Travellers must present proof they are fully vaccinated or a negative Covid test from the previous 72 hours, it said.

The quarantine will be lifted from today but other restrictions "for domestic or international flights will be in effect until April 26", the aviation authority said.

Greece is eager to reopen its badly hit tourism sector this summer and has ramped up its vaccine rollout in the hopes of building up a "wall of immunity" for residents, the government has said.

It aims to finish vaccinating all the over-60s by May.

Covid alert in Vanuatu after infected body washes ashore

Vanuatu has imposed travel restrictions on its most populous island after tests confirmed a body that washed ashore on the largely coronavirus-free Pacific nation was infected with Covid-19.

Government sources said the deceased was a Filipino sailor whose vessel had left Port Vila a day before his body was found washed up near a village about 5km outside the city on Sunday 11 April.

The man's crewmates and police officers who retrieved the body had all tested negative for the virus, said the sources, who wished to remain anonymous as they were not authorised to discuss the matter.

It was not clear how or where the man died, or how his body ended up in the sea.

The Pacific island nation has recorded only three coronavirus cases, all in arriving travellers.

The National Disaster Management Office said it was taking steps to ensure there was no transmission among the population of 200,000.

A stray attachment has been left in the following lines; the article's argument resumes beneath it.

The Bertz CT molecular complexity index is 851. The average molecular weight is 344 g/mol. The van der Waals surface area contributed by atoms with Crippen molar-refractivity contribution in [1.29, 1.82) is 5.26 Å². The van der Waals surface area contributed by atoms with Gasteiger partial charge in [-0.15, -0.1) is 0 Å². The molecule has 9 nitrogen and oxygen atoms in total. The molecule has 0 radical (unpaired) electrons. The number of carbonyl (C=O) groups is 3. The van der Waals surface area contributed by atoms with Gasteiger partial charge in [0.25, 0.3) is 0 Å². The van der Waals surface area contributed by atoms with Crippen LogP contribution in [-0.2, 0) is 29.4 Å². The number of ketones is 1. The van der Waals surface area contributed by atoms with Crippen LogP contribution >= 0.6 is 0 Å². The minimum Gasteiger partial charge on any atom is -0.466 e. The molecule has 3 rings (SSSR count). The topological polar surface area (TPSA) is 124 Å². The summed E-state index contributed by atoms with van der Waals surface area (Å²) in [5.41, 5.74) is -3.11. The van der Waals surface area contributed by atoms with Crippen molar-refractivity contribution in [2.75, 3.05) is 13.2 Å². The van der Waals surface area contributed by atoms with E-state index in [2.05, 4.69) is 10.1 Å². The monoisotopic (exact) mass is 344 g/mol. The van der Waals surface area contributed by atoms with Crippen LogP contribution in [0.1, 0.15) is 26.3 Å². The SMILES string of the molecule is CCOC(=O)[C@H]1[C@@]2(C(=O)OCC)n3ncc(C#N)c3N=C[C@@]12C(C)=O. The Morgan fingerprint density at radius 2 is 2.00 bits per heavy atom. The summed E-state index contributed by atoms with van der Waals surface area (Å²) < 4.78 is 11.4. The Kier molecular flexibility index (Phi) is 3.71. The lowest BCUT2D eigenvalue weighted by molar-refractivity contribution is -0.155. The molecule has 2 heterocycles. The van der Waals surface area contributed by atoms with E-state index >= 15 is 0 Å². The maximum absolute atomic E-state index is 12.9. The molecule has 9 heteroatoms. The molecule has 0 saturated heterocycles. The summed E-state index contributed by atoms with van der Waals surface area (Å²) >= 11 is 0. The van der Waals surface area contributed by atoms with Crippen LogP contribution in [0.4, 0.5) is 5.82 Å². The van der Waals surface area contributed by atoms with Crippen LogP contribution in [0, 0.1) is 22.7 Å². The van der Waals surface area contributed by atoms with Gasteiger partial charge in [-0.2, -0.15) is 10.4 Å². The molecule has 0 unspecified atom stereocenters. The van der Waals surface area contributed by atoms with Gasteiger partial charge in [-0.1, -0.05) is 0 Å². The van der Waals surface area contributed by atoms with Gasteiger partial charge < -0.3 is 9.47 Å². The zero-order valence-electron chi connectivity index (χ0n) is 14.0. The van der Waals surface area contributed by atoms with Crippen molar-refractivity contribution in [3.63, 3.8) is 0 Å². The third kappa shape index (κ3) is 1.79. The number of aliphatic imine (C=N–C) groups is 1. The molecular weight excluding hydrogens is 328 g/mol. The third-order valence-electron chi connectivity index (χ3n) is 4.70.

It ordered a three-day ban starting today on all outward domestic and international travel from Efete, the island where Port Vila and a large part of the population are located.

US in 'precarious position' as country hits vaccine milestone

The coronavirus has killed more than 3 million people, devastating the world economy and upending daily life since emerging in China in late 2019.

The United States remains the hardest-hit nation, with more deaths and known infections than anywhere else, but it passed a major vaccine milestone on Sunday with roughly 130 Americans - half its adult population - receiving at least one dose.

The country is a world leader in vaccinations, and all its over-18s will be eligible for a shot from today.

But its top pandemic advisor Dr Anthony Fauci warned yesterday that the United States remains in a "precarious position".

"We're having a seven-day average of over 60,000 new infections per day. That's a place you don't want to be," he said.

"We also have to make sure that people don't throw caution to the wind and declare victory prematurely. That's not the time to do that."